• A first one containing every "a little special things" (smoke effects, morphings, some particular animations, etc...) was done by a 2D animator.
  • A second one representing the most of the shots (80%) was mainly quick improvements, global effects (depth of field), etc...

I've made a After Effect script (my first one) who created a compo for the shot, import every layers, stacked them in the good order and created an export set.

It was also using this script we could quickly had "raw" renders: We launched this script for a list of shot to render, click the "Render" button and the computing of everything just start. It only remained to check the editing project (Final Cut) which was automatically updated.

A second script (used by the first one actually) generate export sets from selected compos in After Effect. This simplify compositor life which never loose time to correctly export they work.

All the rest

Of course, there was many little task to do during the project:

  • Episode backup.
  • Disque space management on servers.
  • Technical storyboard reading.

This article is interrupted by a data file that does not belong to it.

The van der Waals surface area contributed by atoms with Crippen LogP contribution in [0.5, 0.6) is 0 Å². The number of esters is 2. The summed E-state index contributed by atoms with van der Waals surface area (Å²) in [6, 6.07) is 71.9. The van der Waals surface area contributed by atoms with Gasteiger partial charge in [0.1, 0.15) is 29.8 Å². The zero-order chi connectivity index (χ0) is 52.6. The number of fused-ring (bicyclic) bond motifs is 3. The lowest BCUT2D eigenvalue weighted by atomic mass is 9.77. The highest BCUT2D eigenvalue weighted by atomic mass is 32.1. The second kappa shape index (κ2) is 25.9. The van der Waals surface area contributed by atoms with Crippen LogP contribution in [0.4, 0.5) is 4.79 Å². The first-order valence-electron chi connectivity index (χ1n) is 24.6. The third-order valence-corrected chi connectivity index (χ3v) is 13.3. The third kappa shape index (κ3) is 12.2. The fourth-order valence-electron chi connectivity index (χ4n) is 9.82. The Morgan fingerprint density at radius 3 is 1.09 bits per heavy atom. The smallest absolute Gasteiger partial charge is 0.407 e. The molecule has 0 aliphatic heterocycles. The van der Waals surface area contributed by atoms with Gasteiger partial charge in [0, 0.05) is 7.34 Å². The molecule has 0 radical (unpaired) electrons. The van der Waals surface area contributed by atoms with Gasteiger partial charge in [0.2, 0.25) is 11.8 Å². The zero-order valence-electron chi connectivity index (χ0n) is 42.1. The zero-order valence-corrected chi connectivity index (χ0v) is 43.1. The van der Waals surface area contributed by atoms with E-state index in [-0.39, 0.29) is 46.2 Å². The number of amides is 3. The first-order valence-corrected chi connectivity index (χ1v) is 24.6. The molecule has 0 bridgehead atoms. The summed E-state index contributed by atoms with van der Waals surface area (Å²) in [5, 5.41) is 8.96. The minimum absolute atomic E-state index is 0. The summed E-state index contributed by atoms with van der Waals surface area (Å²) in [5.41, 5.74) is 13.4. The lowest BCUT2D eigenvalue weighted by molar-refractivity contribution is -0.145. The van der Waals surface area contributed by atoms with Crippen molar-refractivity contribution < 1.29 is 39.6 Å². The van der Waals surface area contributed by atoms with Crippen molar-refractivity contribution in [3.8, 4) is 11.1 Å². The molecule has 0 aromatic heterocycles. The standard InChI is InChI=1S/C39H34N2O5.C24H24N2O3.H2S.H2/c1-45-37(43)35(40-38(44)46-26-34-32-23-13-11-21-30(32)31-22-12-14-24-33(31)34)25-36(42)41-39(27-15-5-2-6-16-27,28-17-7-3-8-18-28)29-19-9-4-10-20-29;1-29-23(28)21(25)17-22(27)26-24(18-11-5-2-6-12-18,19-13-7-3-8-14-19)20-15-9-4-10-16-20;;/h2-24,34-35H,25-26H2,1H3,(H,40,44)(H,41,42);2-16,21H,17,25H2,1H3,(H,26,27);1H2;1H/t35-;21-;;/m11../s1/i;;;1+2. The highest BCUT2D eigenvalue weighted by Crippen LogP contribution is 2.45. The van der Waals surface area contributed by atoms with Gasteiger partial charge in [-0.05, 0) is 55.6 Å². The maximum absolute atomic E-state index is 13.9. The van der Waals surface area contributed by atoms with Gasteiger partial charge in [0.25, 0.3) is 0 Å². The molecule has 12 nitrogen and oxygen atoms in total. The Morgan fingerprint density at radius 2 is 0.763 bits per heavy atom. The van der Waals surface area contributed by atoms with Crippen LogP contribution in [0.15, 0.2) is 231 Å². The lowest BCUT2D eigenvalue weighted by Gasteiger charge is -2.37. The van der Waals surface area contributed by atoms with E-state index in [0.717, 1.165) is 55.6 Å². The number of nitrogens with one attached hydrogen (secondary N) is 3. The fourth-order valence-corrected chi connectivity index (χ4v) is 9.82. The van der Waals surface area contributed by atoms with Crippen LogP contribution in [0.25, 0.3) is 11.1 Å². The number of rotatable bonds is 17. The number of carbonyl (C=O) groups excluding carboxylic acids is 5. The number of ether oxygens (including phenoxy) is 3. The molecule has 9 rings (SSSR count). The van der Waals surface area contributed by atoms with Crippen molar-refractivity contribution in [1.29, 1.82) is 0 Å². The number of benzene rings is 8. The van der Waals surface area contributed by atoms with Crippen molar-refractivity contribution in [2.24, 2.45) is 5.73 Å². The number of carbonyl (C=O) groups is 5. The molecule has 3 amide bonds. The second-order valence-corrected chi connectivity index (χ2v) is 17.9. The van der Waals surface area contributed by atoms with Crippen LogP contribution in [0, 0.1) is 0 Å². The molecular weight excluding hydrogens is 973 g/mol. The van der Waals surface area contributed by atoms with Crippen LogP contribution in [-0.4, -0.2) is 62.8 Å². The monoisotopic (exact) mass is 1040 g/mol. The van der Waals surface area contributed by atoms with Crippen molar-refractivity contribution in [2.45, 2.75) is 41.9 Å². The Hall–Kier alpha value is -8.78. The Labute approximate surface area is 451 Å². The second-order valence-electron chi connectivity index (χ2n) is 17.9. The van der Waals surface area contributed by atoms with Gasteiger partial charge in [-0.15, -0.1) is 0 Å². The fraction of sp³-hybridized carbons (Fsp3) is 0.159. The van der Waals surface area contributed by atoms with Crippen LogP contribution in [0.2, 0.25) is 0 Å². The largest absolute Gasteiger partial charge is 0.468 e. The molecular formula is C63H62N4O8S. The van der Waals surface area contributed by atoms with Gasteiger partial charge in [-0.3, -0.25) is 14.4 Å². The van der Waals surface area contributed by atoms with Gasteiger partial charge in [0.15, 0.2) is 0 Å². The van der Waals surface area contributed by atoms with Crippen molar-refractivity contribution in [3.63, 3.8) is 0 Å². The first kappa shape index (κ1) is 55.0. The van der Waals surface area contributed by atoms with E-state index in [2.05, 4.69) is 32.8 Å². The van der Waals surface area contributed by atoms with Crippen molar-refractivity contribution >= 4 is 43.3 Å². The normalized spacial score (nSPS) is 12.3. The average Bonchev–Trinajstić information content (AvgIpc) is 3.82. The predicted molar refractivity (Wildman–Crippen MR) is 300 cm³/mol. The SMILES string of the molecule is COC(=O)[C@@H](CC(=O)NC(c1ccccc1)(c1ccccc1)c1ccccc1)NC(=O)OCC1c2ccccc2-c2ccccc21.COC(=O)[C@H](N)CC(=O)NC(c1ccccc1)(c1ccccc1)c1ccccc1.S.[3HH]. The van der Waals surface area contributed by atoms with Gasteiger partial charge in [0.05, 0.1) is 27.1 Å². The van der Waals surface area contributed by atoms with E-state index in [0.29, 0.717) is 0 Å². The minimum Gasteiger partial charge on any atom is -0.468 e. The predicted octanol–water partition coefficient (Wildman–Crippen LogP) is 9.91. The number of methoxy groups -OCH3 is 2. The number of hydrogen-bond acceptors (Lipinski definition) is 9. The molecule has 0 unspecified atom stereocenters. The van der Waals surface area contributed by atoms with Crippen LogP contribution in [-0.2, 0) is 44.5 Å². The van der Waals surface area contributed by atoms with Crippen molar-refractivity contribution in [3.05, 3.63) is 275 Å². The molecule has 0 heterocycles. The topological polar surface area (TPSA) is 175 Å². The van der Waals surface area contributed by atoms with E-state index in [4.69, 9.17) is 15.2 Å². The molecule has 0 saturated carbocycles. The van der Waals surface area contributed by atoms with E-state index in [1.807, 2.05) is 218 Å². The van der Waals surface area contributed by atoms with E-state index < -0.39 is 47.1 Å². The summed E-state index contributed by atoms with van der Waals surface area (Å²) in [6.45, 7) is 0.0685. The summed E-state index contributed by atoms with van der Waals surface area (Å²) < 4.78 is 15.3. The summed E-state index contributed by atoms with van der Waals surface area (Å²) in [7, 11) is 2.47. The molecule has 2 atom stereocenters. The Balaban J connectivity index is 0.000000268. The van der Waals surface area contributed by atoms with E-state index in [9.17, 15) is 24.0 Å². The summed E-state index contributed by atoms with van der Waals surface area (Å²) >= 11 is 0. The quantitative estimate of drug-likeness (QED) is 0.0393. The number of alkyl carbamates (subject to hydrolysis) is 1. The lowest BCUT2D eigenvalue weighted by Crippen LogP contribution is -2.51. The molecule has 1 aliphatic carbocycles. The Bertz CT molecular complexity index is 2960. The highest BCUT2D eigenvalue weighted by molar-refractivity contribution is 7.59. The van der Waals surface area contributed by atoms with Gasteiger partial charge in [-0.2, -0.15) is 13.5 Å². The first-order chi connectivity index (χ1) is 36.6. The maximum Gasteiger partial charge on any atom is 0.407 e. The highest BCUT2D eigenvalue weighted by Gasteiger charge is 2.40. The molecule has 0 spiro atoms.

• etc...

Passage du stade de série au stade de long métrage en relief From a serie to a relief full feature film

Yeap! Because this is what make this project interesting. The original idea was to do a full HD serie for a french TV channel (Canal+) and it terminate with a full feature film in relief. This is not something you work on everyday. :redface:

I remember that it's following a projection for Canal+ that the idea of a full feature film has begun, without be really official (there was no talk about relief at this time). In practice, this change really few things for us.

But when we started to talk about relief, things have changed a little. Mac Guff was on it. We gave them some shots sufficiently representative of the movie and they've done "real" (not-like-clash-of-the-titans) relief.

I insist on the word "real" relief because Mac Guff had all layers (and our After Effect files) and was able to work the relief without having to artificially recreate the depth.

During the first projection we were 5-6 et I must say I was really impressed by the result. The depth and the black gave a real theatrical effect. The relief team had done an excellent job and I think everyone was won over. (Avatar could go get dressed, he'd just take a low kick reverse rotation there! :baffed: )